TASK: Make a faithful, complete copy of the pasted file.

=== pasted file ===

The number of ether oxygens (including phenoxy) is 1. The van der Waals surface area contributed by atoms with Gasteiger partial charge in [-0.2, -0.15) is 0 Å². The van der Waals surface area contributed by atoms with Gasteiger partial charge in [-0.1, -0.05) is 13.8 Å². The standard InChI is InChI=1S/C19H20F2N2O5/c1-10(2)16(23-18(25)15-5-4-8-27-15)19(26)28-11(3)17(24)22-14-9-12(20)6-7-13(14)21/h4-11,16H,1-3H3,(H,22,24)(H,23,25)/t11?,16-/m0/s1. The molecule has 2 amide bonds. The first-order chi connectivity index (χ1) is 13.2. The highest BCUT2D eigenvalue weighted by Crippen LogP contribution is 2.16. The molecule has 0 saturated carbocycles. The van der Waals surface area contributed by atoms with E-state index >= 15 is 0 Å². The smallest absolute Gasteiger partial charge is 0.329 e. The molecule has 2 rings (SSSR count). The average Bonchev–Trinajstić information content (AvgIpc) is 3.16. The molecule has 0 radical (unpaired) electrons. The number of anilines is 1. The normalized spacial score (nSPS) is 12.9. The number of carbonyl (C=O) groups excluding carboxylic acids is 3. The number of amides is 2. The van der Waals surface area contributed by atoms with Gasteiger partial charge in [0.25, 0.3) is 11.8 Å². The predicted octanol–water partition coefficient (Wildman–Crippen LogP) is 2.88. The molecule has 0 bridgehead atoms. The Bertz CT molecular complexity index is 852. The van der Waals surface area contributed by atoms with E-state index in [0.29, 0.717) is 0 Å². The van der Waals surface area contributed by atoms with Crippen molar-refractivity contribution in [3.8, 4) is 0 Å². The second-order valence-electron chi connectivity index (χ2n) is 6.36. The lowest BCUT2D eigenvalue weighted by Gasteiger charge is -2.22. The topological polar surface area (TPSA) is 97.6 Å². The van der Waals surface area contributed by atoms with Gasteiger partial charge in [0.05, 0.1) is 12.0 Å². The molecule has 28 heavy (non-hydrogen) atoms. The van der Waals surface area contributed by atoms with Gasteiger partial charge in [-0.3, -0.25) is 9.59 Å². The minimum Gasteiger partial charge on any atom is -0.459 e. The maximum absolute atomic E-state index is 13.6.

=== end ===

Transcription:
The number of ether oxygens (including phenoxy) is 1. The van der Waals surface area contributed by atoms with Gasteiger partial charge in [-0.2, -0.15) is 0 Å². The van der Waals surface area contributed by atoms with Gasteiger partial charge in [-0.1, -0.05) is 13.8 Å². The standard InChI is InChI=1S/C19H20F2N2O5/c1-10(2)16(23-18(25)15-5-4-8-27-15)19(26)28-11(3)17(24)22-14-9-12(20)6-7-13(14)21/h4-11,16H,1-3H3,(H,22,24)(H,23,25)/t11?,16-/m0/s1. The molecule has 2 amide bonds. The first-order chi connectivity index (χ1) is 13.2. The highest BCUT2D eigenvalue weighted by Crippen LogP contribution is 2.16. The molecule has 0 saturated carbocycles. The van der Waals surface area contributed by atoms with E-state index >= 15 is 0 Å². The smallest absolute Gasteiger partial charge is 0.329 e. The molecule has 2 rings (SSSR count). The average Bonchev–Trinajstić information content (AvgIpc) is 3.16. The molecule has 0 radical (unpaired) electrons. The number of anilines is 1. The normalized spacial score (nSPS) is 12.9. The number of carbonyl (C=O) groups excluding carboxylic acids is 3. The number of amides is 2. The van der Waals surface area contributed by atoms with Gasteiger partial charge in [0.25, 0.3) is 11.8 Å². The predicted octanol–water partition coefficient (Wildman–Crippen LogP) is 2.88. The molecule has 0 bridgehead atoms. The Bertz CT molecular complexity index is 852. The van der Waals surface area contributed by atoms with E-state index in [0.29, 0.717) is 0 Å². The van der Waals surface area contributed by atoms with Crippen molar-refractivity contribution in [3.8, 4) is 0 Å². The second-order valence-electron chi connectivity index (χ2n) is 6.36. The lowest BCUT2D eigenvalue weighted by Gasteiger charge is -2.22. The topological polar surface area (TPSA) is 97.6 Å². The van der Waals surface area contributed by atoms with Gasteiger partial charge in [0.05, 0.1) is 12.0 Å². The molecule has 28 heavy (non-hydrogen) atoms. The van der Waals surface area contributed by atoms with Gasteiger partial charge in [-0.3, -0.25) is 9.59 Å². The minimum Gasteiger partial charge on any atom is -0.459 e. The maximum absolute atomic E-state index is 13.6.